It is worthy to note that Richard G. Liskov, the author of this insurance alert, was the Assistant Attorney General who defended the State of New York in 1985 and 1989 against constitutional challenges to remedial legislation affecting insurance policies. In Methodist Hosp. of Brooklyn v. State Ins. Fund, 64 N.Y.2d 365 (1985), app. dism., 474 U.S. 801 (1985), policyholders of the State Insurance Fund (“SIF”) alleged that a law which transferred $190 million from the SIF into the State’s General Fund violated the Contracts Clause of the U.S. Constitution. The policyholders lost, and the U.S. Supreme Court summarily affirmed the New York Court of Appeals’ decision, holding that no such violation had occurred. In Medical Malpractice Ins. Assn. v. Corcoran, 72 N.Y.2d 753 (1988), cert. den., 490 U.S. 1080 (1989), the Medical Malpractice Insurance Association (“Association”) claimed that (1) a state law authorizing the Superintendent of Insurance to set rates for medical malpractice insurance, and (2) a N.Y. Insurance Department order that limited rate increases far below that which the Association sought, resulted in a denial of due process and an illegal taking of the Association’s property without just compensation. The N.Y. Court of Appeals, the highest court in the State of New York, held that the state law and N.Y. Insurance Department order both constituted reasonable measures to prevent medical providers from being priced out of coverage. The U.S. Supreme Court denied certiorari. Mr. Liskov argued both of these cases in the New York Court of Appeals, and wrote the briefs on behalf of the State of New York submitted to the U.S. Supreme Court.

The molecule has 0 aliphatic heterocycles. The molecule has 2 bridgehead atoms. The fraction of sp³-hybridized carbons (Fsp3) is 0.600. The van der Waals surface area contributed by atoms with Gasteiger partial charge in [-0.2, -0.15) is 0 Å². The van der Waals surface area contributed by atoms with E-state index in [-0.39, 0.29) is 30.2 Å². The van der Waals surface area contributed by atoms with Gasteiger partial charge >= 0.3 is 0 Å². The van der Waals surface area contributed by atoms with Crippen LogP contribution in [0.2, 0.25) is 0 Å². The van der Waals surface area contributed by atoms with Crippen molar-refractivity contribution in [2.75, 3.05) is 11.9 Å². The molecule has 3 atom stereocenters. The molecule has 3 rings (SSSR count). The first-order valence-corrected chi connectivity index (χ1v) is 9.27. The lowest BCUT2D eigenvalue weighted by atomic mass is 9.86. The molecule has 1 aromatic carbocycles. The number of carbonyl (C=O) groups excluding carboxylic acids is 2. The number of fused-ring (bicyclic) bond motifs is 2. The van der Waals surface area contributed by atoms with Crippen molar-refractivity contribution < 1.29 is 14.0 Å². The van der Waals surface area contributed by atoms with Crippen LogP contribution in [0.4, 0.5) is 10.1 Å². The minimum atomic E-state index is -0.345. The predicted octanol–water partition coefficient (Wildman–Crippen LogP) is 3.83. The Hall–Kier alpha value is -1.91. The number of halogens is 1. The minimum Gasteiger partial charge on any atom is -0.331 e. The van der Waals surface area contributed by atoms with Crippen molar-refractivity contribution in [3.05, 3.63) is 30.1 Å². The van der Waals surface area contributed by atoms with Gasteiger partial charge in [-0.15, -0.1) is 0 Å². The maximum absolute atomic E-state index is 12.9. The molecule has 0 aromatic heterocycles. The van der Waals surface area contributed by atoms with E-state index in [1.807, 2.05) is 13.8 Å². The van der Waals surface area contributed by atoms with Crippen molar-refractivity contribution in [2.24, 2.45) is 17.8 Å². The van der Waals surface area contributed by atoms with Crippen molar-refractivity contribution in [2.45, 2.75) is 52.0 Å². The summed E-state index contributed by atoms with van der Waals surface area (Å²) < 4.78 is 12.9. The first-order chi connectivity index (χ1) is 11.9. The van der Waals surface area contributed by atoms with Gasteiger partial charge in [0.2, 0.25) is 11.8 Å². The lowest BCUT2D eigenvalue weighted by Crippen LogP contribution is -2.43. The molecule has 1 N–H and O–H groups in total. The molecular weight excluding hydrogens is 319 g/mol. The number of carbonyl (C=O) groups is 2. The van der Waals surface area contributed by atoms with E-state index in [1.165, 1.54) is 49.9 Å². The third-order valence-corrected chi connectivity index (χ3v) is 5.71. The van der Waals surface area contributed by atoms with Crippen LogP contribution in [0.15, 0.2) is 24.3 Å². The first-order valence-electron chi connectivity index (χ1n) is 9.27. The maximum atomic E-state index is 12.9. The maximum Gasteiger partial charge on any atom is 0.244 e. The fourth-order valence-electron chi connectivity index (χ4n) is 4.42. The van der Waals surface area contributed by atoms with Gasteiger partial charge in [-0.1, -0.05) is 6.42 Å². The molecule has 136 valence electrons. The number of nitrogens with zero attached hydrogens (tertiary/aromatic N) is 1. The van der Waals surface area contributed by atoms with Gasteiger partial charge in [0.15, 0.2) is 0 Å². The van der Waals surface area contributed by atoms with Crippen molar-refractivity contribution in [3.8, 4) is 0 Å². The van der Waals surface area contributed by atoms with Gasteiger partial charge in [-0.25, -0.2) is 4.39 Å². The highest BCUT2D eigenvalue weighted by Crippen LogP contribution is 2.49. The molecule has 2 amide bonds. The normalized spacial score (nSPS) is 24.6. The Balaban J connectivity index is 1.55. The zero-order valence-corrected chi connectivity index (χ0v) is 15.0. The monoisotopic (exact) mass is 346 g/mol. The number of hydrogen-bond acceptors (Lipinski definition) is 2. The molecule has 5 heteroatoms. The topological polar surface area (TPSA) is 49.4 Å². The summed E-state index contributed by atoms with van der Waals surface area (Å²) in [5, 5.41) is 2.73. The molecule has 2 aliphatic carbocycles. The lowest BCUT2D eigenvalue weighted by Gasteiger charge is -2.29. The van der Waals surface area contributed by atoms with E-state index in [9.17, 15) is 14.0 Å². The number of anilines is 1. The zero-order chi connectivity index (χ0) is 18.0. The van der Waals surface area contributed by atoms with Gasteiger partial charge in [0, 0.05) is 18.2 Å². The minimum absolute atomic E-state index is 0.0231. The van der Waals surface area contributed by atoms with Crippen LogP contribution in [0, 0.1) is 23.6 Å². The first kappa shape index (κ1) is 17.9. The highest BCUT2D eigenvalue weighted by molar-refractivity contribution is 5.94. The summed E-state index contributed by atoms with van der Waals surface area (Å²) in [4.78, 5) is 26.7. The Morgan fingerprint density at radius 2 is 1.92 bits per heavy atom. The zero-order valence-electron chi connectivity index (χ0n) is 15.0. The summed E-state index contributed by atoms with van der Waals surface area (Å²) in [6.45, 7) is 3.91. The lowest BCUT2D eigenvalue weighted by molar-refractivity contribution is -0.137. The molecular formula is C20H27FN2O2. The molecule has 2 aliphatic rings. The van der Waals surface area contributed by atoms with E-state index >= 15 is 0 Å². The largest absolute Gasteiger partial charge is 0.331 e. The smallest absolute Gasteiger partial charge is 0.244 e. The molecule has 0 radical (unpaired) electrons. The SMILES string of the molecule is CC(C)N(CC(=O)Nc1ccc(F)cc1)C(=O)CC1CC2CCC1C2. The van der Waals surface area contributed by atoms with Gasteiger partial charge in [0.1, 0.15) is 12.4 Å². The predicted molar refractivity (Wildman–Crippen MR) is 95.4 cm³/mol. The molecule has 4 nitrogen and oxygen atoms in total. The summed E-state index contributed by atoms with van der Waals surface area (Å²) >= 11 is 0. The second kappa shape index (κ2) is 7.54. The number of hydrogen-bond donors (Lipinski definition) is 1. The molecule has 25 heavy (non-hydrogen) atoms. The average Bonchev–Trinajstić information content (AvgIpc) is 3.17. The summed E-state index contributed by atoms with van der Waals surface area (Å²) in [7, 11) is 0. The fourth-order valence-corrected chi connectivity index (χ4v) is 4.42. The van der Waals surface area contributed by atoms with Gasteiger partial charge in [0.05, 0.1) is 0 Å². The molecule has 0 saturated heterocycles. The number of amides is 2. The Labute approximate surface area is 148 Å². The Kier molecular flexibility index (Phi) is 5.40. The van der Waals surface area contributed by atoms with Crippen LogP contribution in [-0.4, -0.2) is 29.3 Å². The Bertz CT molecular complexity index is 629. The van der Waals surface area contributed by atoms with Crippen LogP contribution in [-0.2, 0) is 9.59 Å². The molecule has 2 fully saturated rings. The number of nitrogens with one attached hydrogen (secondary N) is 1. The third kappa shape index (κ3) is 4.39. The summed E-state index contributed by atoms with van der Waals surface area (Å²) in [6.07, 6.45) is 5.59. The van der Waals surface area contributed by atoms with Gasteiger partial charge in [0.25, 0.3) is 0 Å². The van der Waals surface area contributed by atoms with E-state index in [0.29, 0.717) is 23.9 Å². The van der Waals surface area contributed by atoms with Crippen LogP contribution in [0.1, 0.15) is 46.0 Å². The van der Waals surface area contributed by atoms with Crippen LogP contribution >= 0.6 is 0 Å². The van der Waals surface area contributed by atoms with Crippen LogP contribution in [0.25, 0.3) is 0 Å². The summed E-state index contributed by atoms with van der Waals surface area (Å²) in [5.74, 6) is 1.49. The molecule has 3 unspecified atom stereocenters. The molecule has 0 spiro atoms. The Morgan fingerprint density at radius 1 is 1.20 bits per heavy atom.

We will monitor the progress of legislation intended to retroactively prevent insurers from invoking COVID-19 exclusions, and any litigation over such legislation which ensues, and we will continue to report developments in this arena.